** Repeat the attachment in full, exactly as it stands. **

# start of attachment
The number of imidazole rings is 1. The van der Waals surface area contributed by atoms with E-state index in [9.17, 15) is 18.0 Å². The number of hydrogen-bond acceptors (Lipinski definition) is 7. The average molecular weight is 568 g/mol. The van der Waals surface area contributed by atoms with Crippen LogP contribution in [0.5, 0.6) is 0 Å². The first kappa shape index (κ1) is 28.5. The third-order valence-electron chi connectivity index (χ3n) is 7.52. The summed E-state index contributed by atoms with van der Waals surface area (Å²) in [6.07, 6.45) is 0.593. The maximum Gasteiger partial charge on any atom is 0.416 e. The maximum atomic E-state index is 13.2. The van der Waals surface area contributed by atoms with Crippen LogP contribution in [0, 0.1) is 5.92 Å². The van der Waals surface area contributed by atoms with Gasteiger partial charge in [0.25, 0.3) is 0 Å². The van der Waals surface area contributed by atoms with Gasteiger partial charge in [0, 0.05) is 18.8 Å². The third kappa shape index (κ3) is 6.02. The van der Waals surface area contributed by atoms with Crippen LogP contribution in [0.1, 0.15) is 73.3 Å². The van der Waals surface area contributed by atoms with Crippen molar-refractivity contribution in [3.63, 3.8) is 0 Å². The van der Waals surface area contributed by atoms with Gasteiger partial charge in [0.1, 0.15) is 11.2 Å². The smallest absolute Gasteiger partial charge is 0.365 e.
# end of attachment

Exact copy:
The number of imidazole rings is 1. The van der Waals surface area contributed by atoms with E-state index in [9.17, 15) is 18.0 Å². The number of hydrogen-bond acceptors (Lipinski definition) is 7. The average molecular weight is 568 g/mol. The van der Waals surface area contributed by atoms with Crippen LogP contribution in [0.5, 0.6) is 0 Å². The first kappa shape index (κ1) is 28.5. The third-order valence-electron chi connectivity index (χ3n) is 7.52. The summed E-state index contributed by atoms with van der Waals surface area (Å²) in [6.07, 6.45) is 0.593. The maximum Gasteiger partial charge on any atom is 0.416 e. The maximum atomic E-state index is 13.2. The van der Waals surface area contributed by atoms with Crippen LogP contribution in [0, 0.1) is 5.92 Å². The van der Waals surface area contributed by atoms with Gasteiger partial charge in [0.25, 0.3) is 0 Å². The van der Waals surface area contributed by atoms with Gasteiger partial charge in [0, 0.05) is 18.8 Å². The third kappa shape index (κ3) is 6.02. The van der Waals surface area contributed by atoms with Crippen LogP contribution in [0.1, 0.15) is 73.3 Å². The van der Waals surface area contributed by atoms with Crippen molar-refractivity contribution in [3.63, 3.8) is 0 Å². The van der Waals surface area contributed by atoms with Gasteiger partial charge in [0.1, 0.15) is 11.2 Å². The smallest absolute Gasteiger partial charge is 0.365 e.